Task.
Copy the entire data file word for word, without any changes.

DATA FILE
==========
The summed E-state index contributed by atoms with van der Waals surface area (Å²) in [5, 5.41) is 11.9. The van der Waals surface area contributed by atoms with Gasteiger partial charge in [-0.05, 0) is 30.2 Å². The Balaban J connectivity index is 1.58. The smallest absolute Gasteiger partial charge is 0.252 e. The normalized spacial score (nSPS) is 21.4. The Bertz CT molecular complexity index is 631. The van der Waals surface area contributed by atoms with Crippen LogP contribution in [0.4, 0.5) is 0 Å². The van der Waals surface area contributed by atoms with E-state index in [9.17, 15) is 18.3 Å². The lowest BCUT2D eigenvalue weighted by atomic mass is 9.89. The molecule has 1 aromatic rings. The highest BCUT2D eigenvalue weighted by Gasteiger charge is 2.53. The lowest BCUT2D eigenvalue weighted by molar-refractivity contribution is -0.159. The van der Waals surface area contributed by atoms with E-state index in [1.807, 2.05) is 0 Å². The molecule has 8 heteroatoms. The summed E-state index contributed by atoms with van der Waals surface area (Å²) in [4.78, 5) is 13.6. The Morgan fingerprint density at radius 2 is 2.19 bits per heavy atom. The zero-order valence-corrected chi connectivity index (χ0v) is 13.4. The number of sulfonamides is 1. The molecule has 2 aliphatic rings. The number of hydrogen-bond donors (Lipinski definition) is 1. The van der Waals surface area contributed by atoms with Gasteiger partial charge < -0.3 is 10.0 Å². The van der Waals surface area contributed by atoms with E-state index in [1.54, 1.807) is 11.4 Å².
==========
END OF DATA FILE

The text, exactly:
The summed E-state index contributed by atoms with van der Waals surface area (Å²) in [5, 5.41) is 11.9. The van der Waals surface area contributed by atoms with Gasteiger partial charge in [-0.05, 0) is 30.2 Å². The Balaban J connectivity index is 1.58. The smallest absolute Gasteiger partial charge is 0.252 e. The normalized spacial score (nSPS) is 21.4. The Bertz CT molecular complexity index is 631. The van der Waals surface area contributed by atoms with Crippen LogP contribution in [0.4, 0.5) is 0 Å². The van der Waals surface area contributed by atoms with E-state index in [9.17, 15) is 18.3 Å². The lowest BCUT2D eigenvalue weighted by atomic mass is 9.89. The molecule has 1 aromatic rings. The highest BCUT2D eigenvalue weighted by Gasteiger charge is 2.53. The lowest BCUT2D eigenvalue weighted by molar-refractivity contribution is -0.159. The van der Waals surface area contributed by atoms with E-state index in [1.807, 2.05) is 0 Å². The molecule has 8 heteroatoms. The summed E-state index contributed by atoms with van der Waals surface area (Å²) in [4.78, 5) is 13.6. The Morgan fingerprint density at radius 2 is 2.19 bits per heavy atom. The zero-order valence-corrected chi connectivity index (χ0v) is 13.4. The number of sulfonamides is 1. The molecule has 2 aliphatic rings. The number of hydrogen-bond donors (Lipinski definition) is 1. The van der Waals surface area contributed by atoms with Gasteiger partial charge < -0.3 is 10.0 Å². The van der Waals surface area contributed by atoms with E-state index in [1.54, 1.807) is 11.4 Å².